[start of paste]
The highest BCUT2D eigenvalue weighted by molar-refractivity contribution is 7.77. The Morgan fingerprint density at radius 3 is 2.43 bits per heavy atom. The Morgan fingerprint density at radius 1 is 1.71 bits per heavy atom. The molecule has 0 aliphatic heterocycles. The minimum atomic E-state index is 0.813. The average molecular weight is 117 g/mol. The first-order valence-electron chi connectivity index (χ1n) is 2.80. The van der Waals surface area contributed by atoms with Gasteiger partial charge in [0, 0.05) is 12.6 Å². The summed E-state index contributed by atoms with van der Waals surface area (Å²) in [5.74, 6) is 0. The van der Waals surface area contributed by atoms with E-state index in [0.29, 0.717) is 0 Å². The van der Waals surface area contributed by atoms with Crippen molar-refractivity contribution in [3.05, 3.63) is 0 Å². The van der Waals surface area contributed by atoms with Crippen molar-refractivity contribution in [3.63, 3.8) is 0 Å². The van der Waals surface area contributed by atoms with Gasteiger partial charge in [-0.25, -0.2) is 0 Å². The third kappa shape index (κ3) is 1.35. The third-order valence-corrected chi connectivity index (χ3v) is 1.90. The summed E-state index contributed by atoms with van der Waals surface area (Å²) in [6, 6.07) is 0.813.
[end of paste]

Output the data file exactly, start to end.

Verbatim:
The highest BCUT2D eigenvalue weighted by molar-refractivity contribution is 7.77. The Morgan fingerprint density at radius 3 is 2.43 bits per heavy atom. The Morgan fingerprint density at radius 1 is 1.71 bits per heavy atom. The molecule has 0 aliphatic heterocycles. The minimum atomic E-state index is 0.813. The average molecular weight is 117 g/mol. The first-order valence-electron chi connectivity index (χ1n) is 2.80. The van der Waals surface area contributed by atoms with Gasteiger partial charge in [0, 0.05) is 12.6 Å². The summed E-state index contributed by atoms with van der Waals surface area (Å²) in [5.74, 6) is 0. The van der Waals surface area contributed by atoms with E-state index in [0.29, 0.717) is 0 Å². The van der Waals surface area contributed by atoms with Crippen molar-refractivity contribution in [3.05, 3.63) is 0 Å². The van der Waals surface area contributed by atoms with Crippen molar-refractivity contribution in [3.63, 3.8) is 0 Å². The van der Waals surface area contributed by atoms with Gasteiger partial charge in [-0.25, -0.2) is 0 Å². The third kappa shape index (κ3) is 1.35. The third-order valence-corrected chi connectivity index (χ3v) is 1.90. The summed E-state index contributed by atoms with van der Waals surface area (Å²) in [6, 6.07) is 0.813.